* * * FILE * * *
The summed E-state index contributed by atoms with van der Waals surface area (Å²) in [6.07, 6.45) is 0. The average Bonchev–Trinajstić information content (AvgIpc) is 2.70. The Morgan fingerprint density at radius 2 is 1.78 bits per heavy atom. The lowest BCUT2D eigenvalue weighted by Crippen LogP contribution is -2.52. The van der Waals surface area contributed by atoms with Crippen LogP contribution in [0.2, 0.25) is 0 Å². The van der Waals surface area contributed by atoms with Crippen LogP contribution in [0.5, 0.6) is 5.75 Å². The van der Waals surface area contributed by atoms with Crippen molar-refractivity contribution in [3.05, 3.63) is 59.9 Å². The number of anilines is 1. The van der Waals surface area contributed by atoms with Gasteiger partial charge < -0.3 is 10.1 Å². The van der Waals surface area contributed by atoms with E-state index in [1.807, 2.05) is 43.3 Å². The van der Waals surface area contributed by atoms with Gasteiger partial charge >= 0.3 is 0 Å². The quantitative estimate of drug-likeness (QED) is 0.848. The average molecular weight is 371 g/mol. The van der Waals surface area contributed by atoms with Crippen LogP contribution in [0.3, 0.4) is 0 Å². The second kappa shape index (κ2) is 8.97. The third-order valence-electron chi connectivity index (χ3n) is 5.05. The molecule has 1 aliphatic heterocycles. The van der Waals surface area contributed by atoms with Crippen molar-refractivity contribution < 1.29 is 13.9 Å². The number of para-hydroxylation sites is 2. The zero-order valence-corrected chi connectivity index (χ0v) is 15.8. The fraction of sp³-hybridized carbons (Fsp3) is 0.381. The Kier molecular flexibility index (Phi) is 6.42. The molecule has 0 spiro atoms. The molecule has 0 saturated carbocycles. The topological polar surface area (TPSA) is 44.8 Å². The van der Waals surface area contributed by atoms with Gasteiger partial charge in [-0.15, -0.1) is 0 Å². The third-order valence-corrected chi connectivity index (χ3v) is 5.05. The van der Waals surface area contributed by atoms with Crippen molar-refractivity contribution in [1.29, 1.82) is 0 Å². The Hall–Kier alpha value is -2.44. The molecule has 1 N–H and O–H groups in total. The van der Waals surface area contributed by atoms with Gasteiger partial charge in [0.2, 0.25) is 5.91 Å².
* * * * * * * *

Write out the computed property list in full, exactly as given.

The summed E-state index contributed by atoms with van der Waals surface area (Å²) in [6.07, 6.45) is 0. The average Bonchev–Trinajstić information content (AvgIpc) is 2.70. The Morgan fingerprint density at radius 2 is 1.78 bits per heavy atom. The lowest BCUT2D eigenvalue weighted by Crippen LogP contribution is -2.52. The van der Waals surface area contributed by atoms with Crippen LogP contribution in [0.2, 0.25) is 0 Å². The van der Waals surface area contributed by atoms with Crippen LogP contribution in [0.5, 0.6) is 5.75 Å². The van der Waals surface area contributed by atoms with Crippen molar-refractivity contribution in [3.05, 3.63) is 59.9 Å². The number of anilines is 1. The van der Waals surface area contributed by atoms with Gasteiger partial charge < -0.3 is 10.1 Å². The van der Waals surface area contributed by atoms with E-state index in [1.807, 2.05) is 43.3 Å². The van der Waals surface area contributed by atoms with Gasteiger partial charge >= 0.3 is 0 Å². The quantitative estimate of drug-likeness (QED) is 0.848. The average molecular weight is 371 g/mol. The van der Waals surface area contributed by atoms with Crippen LogP contribution in [0.3, 0.4) is 0 Å². The second kappa shape index (κ2) is 8.97. The third-order valence-electron chi connectivity index (χ3n) is 5.05. The molecule has 1 aliphatic heterocycles. The van der Waals surface area contributed by atoms with Crippen molar-refractivity contribution < 1.29 is 13.9 Å². The number of para-hydroxylation sites is 2. The zero-order valence-corrected chi connectivity index (χ0v) is 15.8. The fraction of sp³-hybridized carbons (Fsp3) is 0.381. The Kier molecular flexibility index (Phi) is 6.42. The molecule has 0 spiro atoms. The molecule has 0 saturated carbocycles. The topological polar surface area (TPSA) is 44.8 Å². The van der Waals surface area contributed by atoms with Gasteiger partial charge in [-0.15, -0.1) is 0 Å². The third-order valence-corrected chi connectivity index (χ3v) is 5.05. The van der Waals surface area contributed by atoms with Crippen molar-refractivity contribution in [1.29, 1.82) is 0 Å². The Hall–Kier alpha value is -2.44. The molecule has 1 N–H and O–H groups in total. The van der Waals surface area contributed by atoms with Gasteiger partial charge in [0.2, 0.25) is 5.91 Å².